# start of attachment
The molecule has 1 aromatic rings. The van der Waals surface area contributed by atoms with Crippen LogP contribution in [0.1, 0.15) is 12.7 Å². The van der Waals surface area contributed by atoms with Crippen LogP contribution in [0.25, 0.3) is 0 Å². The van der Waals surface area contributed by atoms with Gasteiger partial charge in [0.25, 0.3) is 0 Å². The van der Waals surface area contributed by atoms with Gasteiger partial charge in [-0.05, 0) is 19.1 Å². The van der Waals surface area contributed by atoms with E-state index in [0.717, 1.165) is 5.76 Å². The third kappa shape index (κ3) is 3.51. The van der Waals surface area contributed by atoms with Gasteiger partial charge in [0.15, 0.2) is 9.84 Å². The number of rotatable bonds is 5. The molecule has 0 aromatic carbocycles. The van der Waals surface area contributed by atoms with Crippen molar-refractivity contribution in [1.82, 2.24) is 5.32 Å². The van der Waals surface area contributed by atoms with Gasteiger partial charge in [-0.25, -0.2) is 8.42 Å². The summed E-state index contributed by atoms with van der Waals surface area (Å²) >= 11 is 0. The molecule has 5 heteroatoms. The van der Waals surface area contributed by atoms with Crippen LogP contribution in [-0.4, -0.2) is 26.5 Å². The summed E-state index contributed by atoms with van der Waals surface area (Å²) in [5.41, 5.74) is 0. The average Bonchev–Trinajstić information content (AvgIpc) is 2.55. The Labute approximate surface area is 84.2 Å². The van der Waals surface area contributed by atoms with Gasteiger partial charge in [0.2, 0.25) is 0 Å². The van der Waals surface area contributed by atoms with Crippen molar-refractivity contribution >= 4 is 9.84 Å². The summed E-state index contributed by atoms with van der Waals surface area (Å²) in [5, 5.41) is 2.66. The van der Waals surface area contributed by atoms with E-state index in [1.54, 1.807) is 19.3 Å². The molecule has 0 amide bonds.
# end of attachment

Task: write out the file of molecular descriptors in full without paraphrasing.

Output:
The molecule has 1 aromatic rings. The van der Waals surface area contributed by atoms with Crippen LogP contribution in [0.1, 0.15) is 12.7 Å². The van der Waals surface area contributed by atoms with Crippen LogP contribution in [0.25, 0.3) is 0 Å². The van der Waals surface area contributed by atoms with Gasteiger partial charge in [0.25, 0.3) is 0 Å². The van der Waals surface area contributed by atoms with Gasteiger partial charge in [-0.05, 0) is 19.1 Å². The van der Waals surface area contributed by atoms with E-state index in [0.717, 1.165) is 5.76 Å². The third kappa shape index (κ3) is 3.51. The van der Waals surface area contributed by atoms with Gasteiger partial charge in [0.15, 0.2) is 9.84 Å². The number of rotatable bonds is 5. The molecule has 0 aromatic carbocycles. The van der Waals surface area contributed by atoms with Crippen molar-refractivity contribution in [1.82, 2.24) is 5.32 Å². The van der Waals surface area contributed by atoms with Gasteiger partial charge in [-0.25, -0.2) is 8.42 Å². The summed E-state index contributed by atoms with van der Waals surface area (Å²) >= 11 is 0. The molecule has 5 heteroatoms. The van der Waals surface area contributed by atoms with Crippen LogP contribution in [-0.4, -0.2) is 26.5 Å². The summed E-state index contributed by atoms with van der Waals surface area (Å²) in [5.41, 5.74) is 0. The average Bonchev–Trinajstić information content (AvgIpc) is 2.55. The Labute approximate surface area is 84.2 Å². The van der Waals surface area contributed by atoms with Gasteiger partial charge in [0.2, 0.25) is 0 Å². The van der Waals surface area contributed by atoms with Crippen molar-refractivity contribution >= 4 is 9.84 Å². The summed E-state index contributed by atoms with van der Waals surface area (Å²) in [5, 5.41) is 2.66. The van der Waals surface area contributed by atoms with E-state index in [1.54, 1.807) is 19.3 Å². The molecule has 0 amide bonds.